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Oracle balks at America’s Cup plan

BMW Oracle Racing team and its affiliated Golden Gate Yacht Club in San Francisco announced Monday they will not be submitting an entry to the 33rd America’s Cup regatta that the Swiss team Alinghi and the Societe Nautique de Geneve (SNG) are organizing, claiming it is not a “legitimate” race, according to a recent press release.

The deadline for entries Dec. 15 falls before the possible final court hearing in February in which Oracle hopes to persuade the court to give them the Deed of Gift, which would allow them to organize the race. Though Alinghi was the victor in the 32ndAmerica’s Cup held in 2007, Oracle claims that SNG did not meet the standards of the race in regards to a yacht club and therefore Alinghi should not be awarded the Deed of Gift, according to the release.

“We will focus our efforts and attention on winning our appeal before the New York State Court of Appeals,” says Commodore Marcus Young, of the Golden Gate Yacht Club, in the release. “Given the stakes involved for the future of the America’s Cup, we do not believe a few more months represent an unreasonable delay.”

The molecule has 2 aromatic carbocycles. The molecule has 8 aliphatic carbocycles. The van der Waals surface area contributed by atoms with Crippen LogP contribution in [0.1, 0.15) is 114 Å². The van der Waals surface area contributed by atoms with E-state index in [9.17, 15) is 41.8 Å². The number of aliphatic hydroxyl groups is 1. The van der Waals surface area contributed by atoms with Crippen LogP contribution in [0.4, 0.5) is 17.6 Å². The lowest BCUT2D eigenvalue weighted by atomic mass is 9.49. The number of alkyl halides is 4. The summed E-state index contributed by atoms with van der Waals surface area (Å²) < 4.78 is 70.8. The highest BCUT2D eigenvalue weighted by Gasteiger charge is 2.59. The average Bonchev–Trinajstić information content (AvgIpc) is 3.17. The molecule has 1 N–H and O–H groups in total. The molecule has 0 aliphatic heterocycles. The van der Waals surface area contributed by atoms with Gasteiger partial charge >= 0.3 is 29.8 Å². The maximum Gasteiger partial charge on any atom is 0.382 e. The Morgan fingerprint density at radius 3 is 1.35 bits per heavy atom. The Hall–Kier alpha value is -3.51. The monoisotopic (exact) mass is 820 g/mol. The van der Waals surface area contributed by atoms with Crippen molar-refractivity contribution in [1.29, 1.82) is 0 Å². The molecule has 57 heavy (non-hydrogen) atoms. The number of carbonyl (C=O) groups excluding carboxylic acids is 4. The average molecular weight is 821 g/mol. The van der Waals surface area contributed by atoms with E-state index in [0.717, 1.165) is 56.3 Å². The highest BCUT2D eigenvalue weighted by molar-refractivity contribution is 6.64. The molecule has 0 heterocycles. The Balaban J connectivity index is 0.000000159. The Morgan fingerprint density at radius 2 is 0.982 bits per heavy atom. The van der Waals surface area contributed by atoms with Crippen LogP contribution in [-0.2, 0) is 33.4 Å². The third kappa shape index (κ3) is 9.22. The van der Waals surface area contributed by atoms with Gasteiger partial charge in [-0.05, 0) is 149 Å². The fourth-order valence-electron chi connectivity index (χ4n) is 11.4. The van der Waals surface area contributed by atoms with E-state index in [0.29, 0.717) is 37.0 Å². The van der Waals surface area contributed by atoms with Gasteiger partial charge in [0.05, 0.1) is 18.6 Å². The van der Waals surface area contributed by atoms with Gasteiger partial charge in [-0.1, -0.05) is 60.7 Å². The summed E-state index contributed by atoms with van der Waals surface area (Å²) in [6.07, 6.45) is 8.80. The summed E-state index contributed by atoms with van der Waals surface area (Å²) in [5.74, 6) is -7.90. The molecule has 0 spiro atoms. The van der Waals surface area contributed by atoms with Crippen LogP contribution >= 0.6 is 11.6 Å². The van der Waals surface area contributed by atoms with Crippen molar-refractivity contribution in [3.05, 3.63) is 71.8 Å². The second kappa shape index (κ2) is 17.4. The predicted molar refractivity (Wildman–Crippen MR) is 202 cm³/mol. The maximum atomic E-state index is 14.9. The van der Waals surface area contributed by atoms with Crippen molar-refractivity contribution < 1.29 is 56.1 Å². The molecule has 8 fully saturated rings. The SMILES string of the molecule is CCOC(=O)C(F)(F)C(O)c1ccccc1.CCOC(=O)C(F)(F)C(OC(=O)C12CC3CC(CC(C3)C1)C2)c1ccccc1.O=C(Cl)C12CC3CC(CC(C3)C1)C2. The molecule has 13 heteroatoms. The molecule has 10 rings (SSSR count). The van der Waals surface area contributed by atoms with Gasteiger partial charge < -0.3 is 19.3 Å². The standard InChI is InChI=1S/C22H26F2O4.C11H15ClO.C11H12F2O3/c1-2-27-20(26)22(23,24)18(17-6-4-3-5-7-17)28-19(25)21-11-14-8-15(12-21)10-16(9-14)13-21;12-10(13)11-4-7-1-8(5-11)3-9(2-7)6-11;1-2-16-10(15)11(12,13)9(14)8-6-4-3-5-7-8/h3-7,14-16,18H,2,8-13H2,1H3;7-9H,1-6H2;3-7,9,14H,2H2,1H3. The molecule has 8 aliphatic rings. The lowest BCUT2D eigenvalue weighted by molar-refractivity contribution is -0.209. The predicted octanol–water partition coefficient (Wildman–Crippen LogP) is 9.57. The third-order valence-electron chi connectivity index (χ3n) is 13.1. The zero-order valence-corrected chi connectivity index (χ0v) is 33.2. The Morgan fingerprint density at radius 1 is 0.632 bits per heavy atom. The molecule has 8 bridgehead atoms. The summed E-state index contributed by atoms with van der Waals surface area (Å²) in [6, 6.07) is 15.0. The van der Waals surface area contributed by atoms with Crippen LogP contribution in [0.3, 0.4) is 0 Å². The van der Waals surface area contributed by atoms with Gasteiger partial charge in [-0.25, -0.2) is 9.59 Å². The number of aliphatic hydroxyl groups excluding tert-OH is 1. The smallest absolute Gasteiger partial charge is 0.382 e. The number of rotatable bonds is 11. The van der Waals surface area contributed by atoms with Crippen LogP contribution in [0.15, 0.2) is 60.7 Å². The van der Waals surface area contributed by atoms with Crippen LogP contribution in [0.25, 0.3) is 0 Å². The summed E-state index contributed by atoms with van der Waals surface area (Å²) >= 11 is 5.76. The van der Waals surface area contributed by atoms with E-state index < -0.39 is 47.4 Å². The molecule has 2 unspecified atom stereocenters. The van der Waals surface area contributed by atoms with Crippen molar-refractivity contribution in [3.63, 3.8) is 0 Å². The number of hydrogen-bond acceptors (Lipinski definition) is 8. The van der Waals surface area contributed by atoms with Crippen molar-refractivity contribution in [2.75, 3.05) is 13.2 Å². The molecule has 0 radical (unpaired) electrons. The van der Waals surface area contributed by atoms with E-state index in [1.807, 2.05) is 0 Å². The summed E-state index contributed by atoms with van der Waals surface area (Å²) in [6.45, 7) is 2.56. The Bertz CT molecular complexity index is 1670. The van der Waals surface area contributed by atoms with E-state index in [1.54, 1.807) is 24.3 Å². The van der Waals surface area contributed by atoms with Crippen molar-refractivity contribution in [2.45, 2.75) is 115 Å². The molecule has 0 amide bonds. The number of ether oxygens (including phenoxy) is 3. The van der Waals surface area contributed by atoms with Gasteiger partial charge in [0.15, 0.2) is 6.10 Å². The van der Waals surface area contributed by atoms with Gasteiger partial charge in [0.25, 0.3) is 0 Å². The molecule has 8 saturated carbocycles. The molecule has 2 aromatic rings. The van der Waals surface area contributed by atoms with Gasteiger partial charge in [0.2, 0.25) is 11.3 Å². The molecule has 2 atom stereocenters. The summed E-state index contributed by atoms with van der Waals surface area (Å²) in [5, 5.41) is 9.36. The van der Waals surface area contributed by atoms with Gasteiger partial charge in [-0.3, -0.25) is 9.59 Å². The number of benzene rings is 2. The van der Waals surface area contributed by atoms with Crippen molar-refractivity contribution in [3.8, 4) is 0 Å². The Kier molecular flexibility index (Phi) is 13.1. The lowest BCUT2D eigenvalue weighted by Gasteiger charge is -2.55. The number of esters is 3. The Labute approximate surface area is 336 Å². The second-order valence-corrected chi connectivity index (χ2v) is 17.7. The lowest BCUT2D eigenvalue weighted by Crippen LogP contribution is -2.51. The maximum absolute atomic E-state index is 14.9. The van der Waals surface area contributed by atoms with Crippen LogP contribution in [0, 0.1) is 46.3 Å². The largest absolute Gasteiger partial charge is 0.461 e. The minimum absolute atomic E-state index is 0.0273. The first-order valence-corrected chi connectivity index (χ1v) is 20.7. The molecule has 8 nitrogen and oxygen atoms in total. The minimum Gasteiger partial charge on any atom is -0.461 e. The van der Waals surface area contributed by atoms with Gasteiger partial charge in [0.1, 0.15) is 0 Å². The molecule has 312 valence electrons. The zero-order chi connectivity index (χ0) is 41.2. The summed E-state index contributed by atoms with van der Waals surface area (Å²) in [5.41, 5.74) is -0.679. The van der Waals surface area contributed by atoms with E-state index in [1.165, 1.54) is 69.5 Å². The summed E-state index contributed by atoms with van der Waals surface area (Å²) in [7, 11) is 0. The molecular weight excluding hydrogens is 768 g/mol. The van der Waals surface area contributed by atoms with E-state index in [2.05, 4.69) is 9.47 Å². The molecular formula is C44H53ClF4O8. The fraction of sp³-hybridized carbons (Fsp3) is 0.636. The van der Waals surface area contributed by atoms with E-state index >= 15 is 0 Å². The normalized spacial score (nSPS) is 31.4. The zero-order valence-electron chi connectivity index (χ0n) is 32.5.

Young continues to say that he considers it odd that SNG has set the registration deadline already when the court decision is coming so soon after, according to the release. Also, Young claims SNG has a history of excluding top competitors from sailing events when they pose a threat and not instituting fair rules, therefore not following in the tradition of the race.

“[Monday’s] announcement by BMW Oracle and Golden Gate Yacht Club is not a surprise as they have never shown any interest in joining the competition alongside the 14 teams currently officially entered,” says Alinghi in a follow-up statement. “Instead, at every turn, they have chosen to insist on pursuing their own selfish legal strategy.”

The statement continued, saying the letter from Young showed “tremendous arrogance” and “lack of respect” towards the teams working with SNG and Alinghi for the 33rd America’s Cup. Alinghi says they had hoped Oracle would have joined the collective process of planning the event and will otherwise continue their work while waiting for the ruling in February.

— Elizabeth Ellis